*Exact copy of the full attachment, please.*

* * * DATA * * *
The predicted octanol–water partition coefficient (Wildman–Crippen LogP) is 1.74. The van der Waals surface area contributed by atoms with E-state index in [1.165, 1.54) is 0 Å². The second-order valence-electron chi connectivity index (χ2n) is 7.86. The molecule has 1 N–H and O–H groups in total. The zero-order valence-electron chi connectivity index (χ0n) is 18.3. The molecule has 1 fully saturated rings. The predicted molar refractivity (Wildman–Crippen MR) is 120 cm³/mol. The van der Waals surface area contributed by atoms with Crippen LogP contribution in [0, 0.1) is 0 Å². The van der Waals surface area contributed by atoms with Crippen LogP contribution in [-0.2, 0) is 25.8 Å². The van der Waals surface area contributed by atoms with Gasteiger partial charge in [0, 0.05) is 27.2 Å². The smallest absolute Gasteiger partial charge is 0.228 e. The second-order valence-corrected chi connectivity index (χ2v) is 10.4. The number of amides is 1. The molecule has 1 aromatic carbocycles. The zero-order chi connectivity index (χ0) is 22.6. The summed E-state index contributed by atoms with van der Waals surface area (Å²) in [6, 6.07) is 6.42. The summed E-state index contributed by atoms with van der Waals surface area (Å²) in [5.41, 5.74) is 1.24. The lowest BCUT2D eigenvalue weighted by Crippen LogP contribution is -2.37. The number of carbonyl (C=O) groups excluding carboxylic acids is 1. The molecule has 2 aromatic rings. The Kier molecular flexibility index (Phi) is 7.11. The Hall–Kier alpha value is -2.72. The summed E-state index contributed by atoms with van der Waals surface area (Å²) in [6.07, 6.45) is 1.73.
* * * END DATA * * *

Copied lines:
The predicted octanol–water partition coefficient (Wildman–Crippen LogP) is 1.74. The van der Waals surface area contributed by atoms with E-state index in [1.165, 1.54) is 0 Å². The second-order valence-electron chi connectivity index (χ2n) is 7.86. The molecule has 1 N–H and O–H groups in total. The zero-order valence-electron chi connectivity index (χ0n) is 18.3. The molecule has 1 fully saturated rings. The predicted molar refractivity (Wildman–Crippen MR) is 120 cm³/mol. The van der Waals surface area contributed by atoms with Crippen LogP contribution in [0, 0.1) is 0 Å². The van der Waals surface area contributed by atoms with Crippen LogP contribution in [-0.2, 0) is 25.8 Å². The van der Waals surface area contributed by atoms with Gasteiger partial charge in [0, 0.05) is 27.2 Å². The smallest absolute Gasteiger partial charge is 0.228 e. The second-order valence-corrected chi connectivity index (χ2v) is 10.4. The number of amides is 1. The molecule has 1 aromatic carbocycles. The zero-order chi connectivity index (χ0) is 22.6. The summed E-state index contributed by atoms with van der Waals surface area (Å²) in [6, 6.07) is 6.42. The summed E-state index contributed by atoms with van der Waals surface area (Å²) in [5.41, 5.74) is 1.24. The lowest BCUT2D eigenvalue weighted by Crippen LogP contribution is -2.37. The number of carbonyl (C=O) groups excluding carboxylic acids is 1. The molecule has 2 aromatic rings. The Kier molecular flexibility index (Phi) is 7.11. The Hall–Kier alpha value is -2.72. The summed E-state index contributed by atoms with van der Waals surface area (Å²) in [6.07, 6.45) is 1.73.